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Message for Teachers

Homily by Archbishop Patrick C. Pinder
at the
Mass for the Opening of the Academic Year 2006/2007
St. Francis Xavier Cathedral, West Street, Nassau
September 1, 2006

I Cor. 1:17-25
[Ps. 33:1-2, 4-5, 10-11]
Mt. 25:1-13

The Ordo for our worship begins this month with these words:

On a convenient weekday in September it is customary to celebrate a Mass of the Holy Spirit to mark the opening of the Academic Year.

Thus our plan and purpose for this morning is explained.  We are gathered to invoke the guidance of the Holy Spirit upon our efforts and endeavours during this coming academic year.

As we place ourselves in the context of we dispose ourselves to the Word of Scripture...we hear words and a parable which speak of Wisdom.

Paul to the Corinthians speaks of a paradoxical wisdom.  A wisdom of God which is such that "the foolishness of God is wiser that human wisdom and the weakness of God is stronger than human strength." (I Cor. 1:25) The Gospel presents a parable where wisdom means being prepared for the unexpected, the uncertain, even the unknown.

There is a hymn to Wisdom which is based on the ninth chapter of the Book of Proverbs.  It says:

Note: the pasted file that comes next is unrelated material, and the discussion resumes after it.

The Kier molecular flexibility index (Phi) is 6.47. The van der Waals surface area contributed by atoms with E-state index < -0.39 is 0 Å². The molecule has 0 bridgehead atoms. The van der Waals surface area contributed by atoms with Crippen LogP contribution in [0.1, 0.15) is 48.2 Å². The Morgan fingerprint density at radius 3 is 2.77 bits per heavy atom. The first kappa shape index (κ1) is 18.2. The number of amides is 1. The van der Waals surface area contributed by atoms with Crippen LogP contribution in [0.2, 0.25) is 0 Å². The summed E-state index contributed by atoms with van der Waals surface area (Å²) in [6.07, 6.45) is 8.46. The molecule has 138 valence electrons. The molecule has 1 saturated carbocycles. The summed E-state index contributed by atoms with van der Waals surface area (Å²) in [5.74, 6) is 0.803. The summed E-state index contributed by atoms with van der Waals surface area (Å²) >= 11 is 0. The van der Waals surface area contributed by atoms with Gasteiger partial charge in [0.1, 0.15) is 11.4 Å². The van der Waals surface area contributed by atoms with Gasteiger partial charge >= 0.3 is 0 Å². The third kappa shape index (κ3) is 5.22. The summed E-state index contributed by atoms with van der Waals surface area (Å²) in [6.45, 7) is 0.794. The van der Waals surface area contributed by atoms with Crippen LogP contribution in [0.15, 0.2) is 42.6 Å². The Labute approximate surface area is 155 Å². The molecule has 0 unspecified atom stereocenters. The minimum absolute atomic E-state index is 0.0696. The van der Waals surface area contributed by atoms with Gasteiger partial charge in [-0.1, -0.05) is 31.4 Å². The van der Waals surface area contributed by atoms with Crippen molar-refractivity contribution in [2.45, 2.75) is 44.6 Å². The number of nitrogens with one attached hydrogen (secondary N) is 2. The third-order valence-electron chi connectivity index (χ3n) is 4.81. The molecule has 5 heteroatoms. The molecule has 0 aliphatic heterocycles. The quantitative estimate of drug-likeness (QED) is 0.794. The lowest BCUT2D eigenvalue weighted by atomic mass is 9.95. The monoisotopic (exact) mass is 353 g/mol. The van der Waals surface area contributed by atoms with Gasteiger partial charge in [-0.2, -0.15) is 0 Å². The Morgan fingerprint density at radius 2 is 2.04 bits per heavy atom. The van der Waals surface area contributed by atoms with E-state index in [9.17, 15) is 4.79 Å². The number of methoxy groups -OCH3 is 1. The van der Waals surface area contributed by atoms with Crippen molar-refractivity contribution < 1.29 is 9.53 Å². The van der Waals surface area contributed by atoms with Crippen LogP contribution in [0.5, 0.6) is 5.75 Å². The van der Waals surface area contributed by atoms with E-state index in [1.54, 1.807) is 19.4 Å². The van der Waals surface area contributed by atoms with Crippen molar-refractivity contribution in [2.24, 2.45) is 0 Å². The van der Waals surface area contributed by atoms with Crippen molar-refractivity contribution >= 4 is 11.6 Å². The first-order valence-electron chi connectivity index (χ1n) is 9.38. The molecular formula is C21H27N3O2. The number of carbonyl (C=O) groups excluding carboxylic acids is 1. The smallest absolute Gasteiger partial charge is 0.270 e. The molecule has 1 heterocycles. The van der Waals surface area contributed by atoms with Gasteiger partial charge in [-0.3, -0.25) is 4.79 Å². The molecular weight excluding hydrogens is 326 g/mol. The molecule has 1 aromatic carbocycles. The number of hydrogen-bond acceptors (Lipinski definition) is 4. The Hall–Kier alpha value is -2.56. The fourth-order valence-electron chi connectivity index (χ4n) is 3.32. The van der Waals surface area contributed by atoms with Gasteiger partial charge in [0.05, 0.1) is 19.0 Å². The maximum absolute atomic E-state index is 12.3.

Wisdom has built herself a house.
She has prepared a table
has brought forth her wine.
And she calls to her children
come and eat of my meat
and drink of my wine.
Come to the feast I have prepared for you.

At institutions where I studied in my youth this hymn to Wisdom was sung on occasions such as this.  The image of the school as the Banquet of Wisdom...the image of the academic year as a Feast of Wisdom is one which has intrigued me.  I offer that image to you for your consideration today.

Being oriented and aware of the practical challenges before you may cause you to think of a Banquet of Wisdom as a high and distant goal.  But as you start out on this new academic year I invite you to think of your classes, each lesson you plan, as in some way a Banquet of Wisdom.

Now for our purposes we can think of wisdom as a fund, a reserve of knowledge, experience and good judgment. It is the first of the seven gifts of the Holy Spirit whose guidance we invoke today.   It is a gift of not just knowing the right thing but doing the right thing.  In simple, practical, terms for you it means seeking to produce not just good students but good citizens. 

This requires a deep and constant self-awareness on the part of each teacher.  You must always be aware that for those young hearts and minds and personalities who are placed in your care, as your students, you are in many ways a model.

For your students you are a model of -

bullet-   Authority
bullet-   Value
bullet-   Faith
bullet-   Caring
bullet-   Wisdom

You model these things in a way far deeper and far more immediate than the words or grammar of any language could even convey.

As you begin this new academic year, as you prepare to model so many good and important things for your students, and if you dare to think of your teaching as a share in the Banquet of Wisdom, I recommend to you three things: